In mathematics, two functions, f and g, can be said to be inverses if they have the property that when one of them is applied to a certain number or value, the other function will produce the same number. For example, if we apply f(x) = -x + 2 to any given x-value then applying g(x) = -x + 6 afterwards will result in obtaining back our original x-value again. Therefore, for these two functions to be inverse of each other their composition must equal the identity function i.e., (f ∘ g)(x) = (g ∘ f)(x) = x.

To determine whether two functions are inverse of each other we need to first understand what composition means and how it works with respect to these two functions; f and g. Composition essentially refers to combining multiple mathematical operations or computations into one single operation or computation using a process known as ‘chaining’. In this particular case chaining entails creating a new function h(x) which is created by assigning f as the input parameter for g such that: h(x)=g(-x+2). The resulting equation would look like this: h(x)= -(-x+2)+6= x+4 so h(X)=X+4 ; This implies that when we plug in any value/number into either side of this equation we’ll get back our original number unchanged – making them an inverse pair.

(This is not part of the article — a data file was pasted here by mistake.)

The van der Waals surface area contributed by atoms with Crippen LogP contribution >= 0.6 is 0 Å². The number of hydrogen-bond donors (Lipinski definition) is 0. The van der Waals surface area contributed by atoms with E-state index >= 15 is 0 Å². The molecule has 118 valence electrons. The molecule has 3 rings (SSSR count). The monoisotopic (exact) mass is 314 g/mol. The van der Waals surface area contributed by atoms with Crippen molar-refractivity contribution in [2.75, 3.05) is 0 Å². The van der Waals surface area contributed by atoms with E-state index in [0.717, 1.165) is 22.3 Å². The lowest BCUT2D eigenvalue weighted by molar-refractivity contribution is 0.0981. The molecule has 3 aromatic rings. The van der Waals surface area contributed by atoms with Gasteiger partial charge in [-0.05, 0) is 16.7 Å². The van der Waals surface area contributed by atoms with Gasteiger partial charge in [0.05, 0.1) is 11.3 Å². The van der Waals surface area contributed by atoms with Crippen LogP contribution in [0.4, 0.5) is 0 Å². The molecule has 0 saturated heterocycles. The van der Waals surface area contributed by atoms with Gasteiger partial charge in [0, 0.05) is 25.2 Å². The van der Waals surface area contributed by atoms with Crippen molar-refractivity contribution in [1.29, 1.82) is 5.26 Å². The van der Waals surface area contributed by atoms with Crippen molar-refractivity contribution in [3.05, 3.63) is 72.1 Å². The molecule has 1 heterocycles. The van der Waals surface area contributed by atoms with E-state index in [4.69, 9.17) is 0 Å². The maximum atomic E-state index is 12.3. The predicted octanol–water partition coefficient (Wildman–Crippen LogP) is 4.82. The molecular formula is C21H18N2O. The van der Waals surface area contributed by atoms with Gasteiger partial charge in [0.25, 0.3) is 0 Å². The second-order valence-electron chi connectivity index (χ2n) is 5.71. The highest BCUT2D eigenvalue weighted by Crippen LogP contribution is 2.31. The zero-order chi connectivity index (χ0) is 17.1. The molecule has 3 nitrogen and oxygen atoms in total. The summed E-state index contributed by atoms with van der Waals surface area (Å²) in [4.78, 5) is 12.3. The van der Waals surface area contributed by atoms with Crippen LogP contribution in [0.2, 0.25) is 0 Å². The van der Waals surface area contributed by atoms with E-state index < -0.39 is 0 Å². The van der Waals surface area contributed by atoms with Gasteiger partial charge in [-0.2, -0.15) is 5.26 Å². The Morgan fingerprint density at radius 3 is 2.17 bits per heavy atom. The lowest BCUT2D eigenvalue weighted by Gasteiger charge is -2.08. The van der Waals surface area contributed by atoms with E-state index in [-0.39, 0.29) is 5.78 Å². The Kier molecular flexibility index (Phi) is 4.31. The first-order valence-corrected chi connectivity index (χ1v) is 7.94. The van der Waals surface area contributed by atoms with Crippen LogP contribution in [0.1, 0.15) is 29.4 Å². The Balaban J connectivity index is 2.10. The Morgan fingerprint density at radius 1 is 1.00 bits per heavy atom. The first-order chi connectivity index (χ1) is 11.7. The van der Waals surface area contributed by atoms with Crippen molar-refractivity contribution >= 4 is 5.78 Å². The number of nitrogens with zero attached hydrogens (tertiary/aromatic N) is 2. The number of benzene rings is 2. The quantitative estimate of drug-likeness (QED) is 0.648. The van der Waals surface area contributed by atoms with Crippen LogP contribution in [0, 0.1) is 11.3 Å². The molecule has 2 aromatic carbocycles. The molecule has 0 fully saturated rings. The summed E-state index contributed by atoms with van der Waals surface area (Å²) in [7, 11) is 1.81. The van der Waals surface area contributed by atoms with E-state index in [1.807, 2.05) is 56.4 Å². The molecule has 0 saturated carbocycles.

See also  Prove that the union of two denumerable sets is denumerable. Proof that the Union of Two Denumerable Sets is Denumerable